Want to Know How Someone is Really Feeling? Look At Their Feet
January 8, 2018
When we are reading someone’s body language, we tend to focus on their upper body: what they do with their hands, the facial expressions they make.
Really want the truth? Look lower. Much lower.
“When most people think about improving their body language, they focus primarily on facial expressions, posture and hand gestures,” Carol Kinsey Goman said in her LinkedIn Learning course, Body Language for Leaders. “Because feet go unrehearsed, they often tell more than you realize.”
1. People point their feet at the person they agree with most.
If someone is pointing their feet directly at you, that’s a good sign – it means they agree with you and are comfortable with you, Goman said. Obviously, if they are pointing their feet at someone else in a meeting, it means that they most agree with that person.
If you are meeting with them one-on-one and they are pointing their feet away from you or are pulling their feet back to them, this is a bad sign – it means they most likely disagree with you or feel uncomfortable.
2. Bouncing feet can be a tell in a negotiation.
Say you are negotiating with a seated person and their feet start bouncing up-and-down after hearing an offer – it means they are really excited about it, Goman said. Maybe too excited – it means they think they are getting a really good deal and would likely be willing to give up more.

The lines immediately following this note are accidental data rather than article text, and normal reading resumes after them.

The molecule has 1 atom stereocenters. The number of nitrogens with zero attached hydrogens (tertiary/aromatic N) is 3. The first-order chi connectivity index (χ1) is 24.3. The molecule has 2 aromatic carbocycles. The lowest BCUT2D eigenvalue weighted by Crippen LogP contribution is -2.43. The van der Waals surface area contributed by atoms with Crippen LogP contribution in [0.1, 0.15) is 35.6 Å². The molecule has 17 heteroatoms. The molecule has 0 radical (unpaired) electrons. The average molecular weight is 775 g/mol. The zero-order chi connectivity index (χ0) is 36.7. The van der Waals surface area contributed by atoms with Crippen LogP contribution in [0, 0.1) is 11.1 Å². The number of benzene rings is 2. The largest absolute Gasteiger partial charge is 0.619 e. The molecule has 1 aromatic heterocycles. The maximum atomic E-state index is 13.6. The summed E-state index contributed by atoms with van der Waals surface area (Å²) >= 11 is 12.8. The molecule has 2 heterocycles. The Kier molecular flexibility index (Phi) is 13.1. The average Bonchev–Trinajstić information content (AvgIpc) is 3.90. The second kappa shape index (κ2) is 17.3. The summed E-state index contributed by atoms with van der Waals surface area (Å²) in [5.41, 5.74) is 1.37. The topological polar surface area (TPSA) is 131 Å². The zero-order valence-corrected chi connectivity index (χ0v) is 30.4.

If the feet suddenly stop bouncing, it’s a sign that they are unsure or waiting to see what will happen next, she added.
3. Feet point to where the person wants to be.
Say you are talking to someone and they seem engaged with you but their feet are pointed at the door. That’s a bad sign – it means the person wants to be going to the door.
4. Feet reveal how confident a person is feeling.
If someone is standing and their feet are close together or crossed, they most likely are feeling insecure, Goman said. Same goes for someone shifting their weight from foot to foot.
Conversely, a wide stance means the person is feeling confident.
How you can have better “feet language” yourself
You can reverse-engineer the four tips above to have great “foot language” yourself and make people feel more comfortable around you. So, have a wide stance, keep your feet solidly on the ground and point them directly at the person you are speaking with.
One other tip – when giving a presentation, you'll grab people's attention more if you walk when you speak, Goman said. But, when you are making a crucial point, freeze – it’ll cause your words to stick into your audience’s mind.
Want to learn more body language tips? Watch Goman’s LinkedIn Learning course Body Language for Leaders today.
Other courses you might be interested in are:
- Influencing Others
- Building Trust
- Developing Executive Presence
- Building Business Relationships
- Finding Your Introvert/Extrovert Balance in the Workplace